Respectfully and with great compassion …. r

  2. Denise says:

    I have asked — many times — what is at the heart of the opposition to gay marriage. Mostly, people respond with defensiveness, anger and bigotry. This response is at least rational (IMHO).

    It is, still, based in religious belief — faith against all evidence — but it seems to me to be held honestly and lovingly. Where one person believes that their ‘truth’ is right (because of some inherent or taught faith in a religious doctrine) and another’s is just wrong, there can be no argument or discussion. At that point, we just have to acknowledge each other’s right to his/her beliefs and go our own ways.

    I see a completely different picture of life and love (more akin to T’s) than does the previous commentator, but I do respect his/her views — for the most part. I would have qualified the second sentence to say “in my opinion”. For, in *my* world, God and humanity does confer a right to love — and to raise a child.

  3. Gayle Madwin says:

    To the commenter named Lish:

    I take it you’re equally vehemently opposed to heterosexuals adopting children they didn’t create or couldn’t have created due to infertility then. How dare they oppose the natural order of God having chosen them to be infertile, and confuse their adopted children by pretending to be their parents? How dare any widowed or divorced parents ever remarry and present their children with stepparents instead of biological ones? Far better that orphaned children should die on the streets unadopted and children whose parents are abusive or can’t stand each other should stay together and continue abusing them or arguing loudly 24 hours a day making the household miserable. Anything to prevent children from being raised in happy families, apparently.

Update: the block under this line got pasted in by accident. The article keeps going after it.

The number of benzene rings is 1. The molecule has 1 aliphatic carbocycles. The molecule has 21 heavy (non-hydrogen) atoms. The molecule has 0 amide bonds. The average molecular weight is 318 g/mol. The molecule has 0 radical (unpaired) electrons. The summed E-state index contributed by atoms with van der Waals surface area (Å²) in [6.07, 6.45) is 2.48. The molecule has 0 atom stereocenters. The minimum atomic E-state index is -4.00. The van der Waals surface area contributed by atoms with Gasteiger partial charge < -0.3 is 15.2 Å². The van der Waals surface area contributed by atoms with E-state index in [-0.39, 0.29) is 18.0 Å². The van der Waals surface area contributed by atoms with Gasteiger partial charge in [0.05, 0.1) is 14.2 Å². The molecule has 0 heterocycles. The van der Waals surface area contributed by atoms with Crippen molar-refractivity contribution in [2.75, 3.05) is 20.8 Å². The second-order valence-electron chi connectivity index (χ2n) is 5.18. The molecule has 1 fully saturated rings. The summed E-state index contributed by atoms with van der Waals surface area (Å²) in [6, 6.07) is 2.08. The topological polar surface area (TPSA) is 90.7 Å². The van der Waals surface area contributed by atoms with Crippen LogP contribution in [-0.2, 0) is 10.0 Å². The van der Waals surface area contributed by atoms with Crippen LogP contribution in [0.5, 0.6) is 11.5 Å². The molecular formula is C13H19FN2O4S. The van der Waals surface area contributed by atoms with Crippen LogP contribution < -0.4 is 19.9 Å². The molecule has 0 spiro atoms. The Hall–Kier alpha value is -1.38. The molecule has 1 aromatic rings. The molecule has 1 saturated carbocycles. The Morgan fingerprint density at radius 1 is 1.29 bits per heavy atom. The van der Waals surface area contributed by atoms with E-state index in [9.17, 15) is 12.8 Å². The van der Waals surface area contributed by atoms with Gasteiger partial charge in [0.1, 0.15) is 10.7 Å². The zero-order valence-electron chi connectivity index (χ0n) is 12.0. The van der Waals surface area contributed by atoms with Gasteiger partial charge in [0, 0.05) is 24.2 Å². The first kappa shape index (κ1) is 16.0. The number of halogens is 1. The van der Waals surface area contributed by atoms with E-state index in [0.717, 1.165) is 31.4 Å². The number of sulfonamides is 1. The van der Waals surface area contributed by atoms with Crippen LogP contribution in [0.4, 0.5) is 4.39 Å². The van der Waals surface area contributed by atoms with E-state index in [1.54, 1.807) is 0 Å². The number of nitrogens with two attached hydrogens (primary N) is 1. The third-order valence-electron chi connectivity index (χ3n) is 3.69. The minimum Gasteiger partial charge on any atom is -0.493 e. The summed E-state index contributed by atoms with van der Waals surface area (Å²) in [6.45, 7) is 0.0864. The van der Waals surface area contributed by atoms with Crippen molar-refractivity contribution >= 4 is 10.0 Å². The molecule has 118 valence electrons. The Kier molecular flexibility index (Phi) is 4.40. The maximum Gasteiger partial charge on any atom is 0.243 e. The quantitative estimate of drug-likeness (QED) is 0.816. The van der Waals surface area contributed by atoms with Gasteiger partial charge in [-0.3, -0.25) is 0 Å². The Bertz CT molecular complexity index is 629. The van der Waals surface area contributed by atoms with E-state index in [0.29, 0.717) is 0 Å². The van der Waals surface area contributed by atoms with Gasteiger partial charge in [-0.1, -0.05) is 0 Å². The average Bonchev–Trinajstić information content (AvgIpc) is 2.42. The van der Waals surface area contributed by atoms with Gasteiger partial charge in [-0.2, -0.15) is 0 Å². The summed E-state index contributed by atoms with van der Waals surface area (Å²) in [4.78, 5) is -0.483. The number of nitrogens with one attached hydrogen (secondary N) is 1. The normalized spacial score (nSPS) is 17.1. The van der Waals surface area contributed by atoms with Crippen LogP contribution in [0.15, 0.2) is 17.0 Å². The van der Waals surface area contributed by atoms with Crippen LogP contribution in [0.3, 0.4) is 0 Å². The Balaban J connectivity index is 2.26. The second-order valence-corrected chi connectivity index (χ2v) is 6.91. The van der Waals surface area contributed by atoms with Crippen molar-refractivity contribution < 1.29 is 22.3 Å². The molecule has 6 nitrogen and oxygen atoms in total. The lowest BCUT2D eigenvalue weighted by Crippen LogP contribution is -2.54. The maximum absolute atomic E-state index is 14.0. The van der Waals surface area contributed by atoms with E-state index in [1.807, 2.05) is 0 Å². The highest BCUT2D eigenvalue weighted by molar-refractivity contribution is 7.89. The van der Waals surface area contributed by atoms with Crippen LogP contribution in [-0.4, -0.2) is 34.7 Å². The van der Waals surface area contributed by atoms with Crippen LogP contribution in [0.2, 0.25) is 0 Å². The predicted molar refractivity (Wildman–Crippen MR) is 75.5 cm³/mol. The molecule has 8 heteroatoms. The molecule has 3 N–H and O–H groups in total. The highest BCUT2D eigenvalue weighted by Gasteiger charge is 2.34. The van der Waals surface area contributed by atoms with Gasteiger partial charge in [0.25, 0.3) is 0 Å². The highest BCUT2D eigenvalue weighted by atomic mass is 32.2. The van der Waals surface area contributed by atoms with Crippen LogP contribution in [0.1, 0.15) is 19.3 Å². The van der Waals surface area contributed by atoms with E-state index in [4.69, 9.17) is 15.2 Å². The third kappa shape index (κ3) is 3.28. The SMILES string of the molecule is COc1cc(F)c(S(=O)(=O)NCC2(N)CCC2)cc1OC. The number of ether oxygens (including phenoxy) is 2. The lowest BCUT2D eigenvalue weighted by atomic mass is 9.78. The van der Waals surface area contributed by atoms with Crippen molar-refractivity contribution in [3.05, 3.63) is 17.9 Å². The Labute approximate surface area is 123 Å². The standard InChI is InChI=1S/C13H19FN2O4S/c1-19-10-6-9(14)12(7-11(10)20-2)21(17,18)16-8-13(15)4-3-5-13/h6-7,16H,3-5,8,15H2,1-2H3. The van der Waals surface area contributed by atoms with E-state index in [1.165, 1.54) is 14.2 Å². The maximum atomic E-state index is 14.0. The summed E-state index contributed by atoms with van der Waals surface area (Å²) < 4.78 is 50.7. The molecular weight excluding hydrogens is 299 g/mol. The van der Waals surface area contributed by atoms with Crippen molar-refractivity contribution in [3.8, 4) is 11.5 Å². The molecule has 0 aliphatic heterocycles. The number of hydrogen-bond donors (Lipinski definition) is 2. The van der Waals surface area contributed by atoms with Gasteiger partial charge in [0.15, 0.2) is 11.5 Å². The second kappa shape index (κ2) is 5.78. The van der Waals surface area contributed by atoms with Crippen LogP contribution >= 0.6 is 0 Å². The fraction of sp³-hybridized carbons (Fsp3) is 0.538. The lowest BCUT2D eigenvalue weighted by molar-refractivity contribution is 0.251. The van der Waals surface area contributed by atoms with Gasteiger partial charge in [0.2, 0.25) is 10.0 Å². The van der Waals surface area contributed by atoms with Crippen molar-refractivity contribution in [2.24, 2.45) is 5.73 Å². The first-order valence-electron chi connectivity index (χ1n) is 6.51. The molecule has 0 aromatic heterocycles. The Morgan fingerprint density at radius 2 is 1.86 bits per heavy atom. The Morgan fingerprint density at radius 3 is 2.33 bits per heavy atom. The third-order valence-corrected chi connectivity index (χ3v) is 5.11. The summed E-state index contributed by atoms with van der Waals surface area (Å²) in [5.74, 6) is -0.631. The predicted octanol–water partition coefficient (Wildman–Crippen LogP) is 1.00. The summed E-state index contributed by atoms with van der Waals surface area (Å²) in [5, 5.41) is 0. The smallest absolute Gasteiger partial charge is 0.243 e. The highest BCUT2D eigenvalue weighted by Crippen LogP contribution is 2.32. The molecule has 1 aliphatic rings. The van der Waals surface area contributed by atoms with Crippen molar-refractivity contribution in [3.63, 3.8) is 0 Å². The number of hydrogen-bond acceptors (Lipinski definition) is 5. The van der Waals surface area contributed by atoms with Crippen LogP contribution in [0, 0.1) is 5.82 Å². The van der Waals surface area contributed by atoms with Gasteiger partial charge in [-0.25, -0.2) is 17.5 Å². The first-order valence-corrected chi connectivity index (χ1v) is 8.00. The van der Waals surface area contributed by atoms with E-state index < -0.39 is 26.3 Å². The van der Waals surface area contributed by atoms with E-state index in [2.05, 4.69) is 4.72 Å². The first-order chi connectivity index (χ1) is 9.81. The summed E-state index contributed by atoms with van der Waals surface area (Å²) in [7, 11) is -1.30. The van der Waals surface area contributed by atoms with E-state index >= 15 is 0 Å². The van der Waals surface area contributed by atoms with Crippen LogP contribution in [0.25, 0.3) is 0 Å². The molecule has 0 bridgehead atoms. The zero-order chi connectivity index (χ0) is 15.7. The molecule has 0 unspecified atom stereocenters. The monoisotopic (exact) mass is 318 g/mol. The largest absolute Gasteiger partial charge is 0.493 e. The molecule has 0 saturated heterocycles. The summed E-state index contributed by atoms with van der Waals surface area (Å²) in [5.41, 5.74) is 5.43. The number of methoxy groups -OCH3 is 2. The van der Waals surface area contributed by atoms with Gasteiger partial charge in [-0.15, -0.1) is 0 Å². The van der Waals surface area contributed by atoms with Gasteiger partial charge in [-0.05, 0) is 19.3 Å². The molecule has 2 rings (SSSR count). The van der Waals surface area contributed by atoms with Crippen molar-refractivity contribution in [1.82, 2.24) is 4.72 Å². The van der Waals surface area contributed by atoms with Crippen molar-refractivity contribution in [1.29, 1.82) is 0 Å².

4. laurie says:

    Dear Lish,

    As an American, you have a right to love as you please, but in the eyes of humanity and God you do not have a right to confuse an innocent child.

    Humanity exists because of unions that create life, whether they be non-loving single nights of heterosexual passion and lust, or loving long term marriages.

    When a union is in love, it deserves the recognition of marriage because of it’s fundamental difference to non-loving relations and one night baby-making stands. All other love IS second-class to that type of love. That’s why love should be honored with the word marriage.

    As dysfunctional as the world is, there has always been hope in the natural family. It’s something we all want to have as youngsters. To grow up in a family with parents that love and care about you, that nurture you.

    It’s not your right to attempt to steal the glory of the natural order from any child (or to humanity itself) in order to prove a point. Marriage is holy.

    Those who use marriage for a personal agenda are wrong. Sex itself isn’t enough of a requirement to warrant marriage, although the bodies of a man and woman are ultimately designed to procreate even if they choose not to do so.

    I’m very sad this fundamental point has escaped you, and you deny your own ability to create true life and love.

    You can pass this off as hate mail, to deny this if you don’t want to hear the truth, but truth doesn’t make room for your denial of God’s order (whether it be homosexuality or some other issue).

    I pray you will see the light one day before it’s too late.

    God loves you (and so do I). He will forgive and heal. But you and your judgements must look to your own upbringings to get the true answer to these feelings that go against His order.

    There are answers, if you really want to know the truth.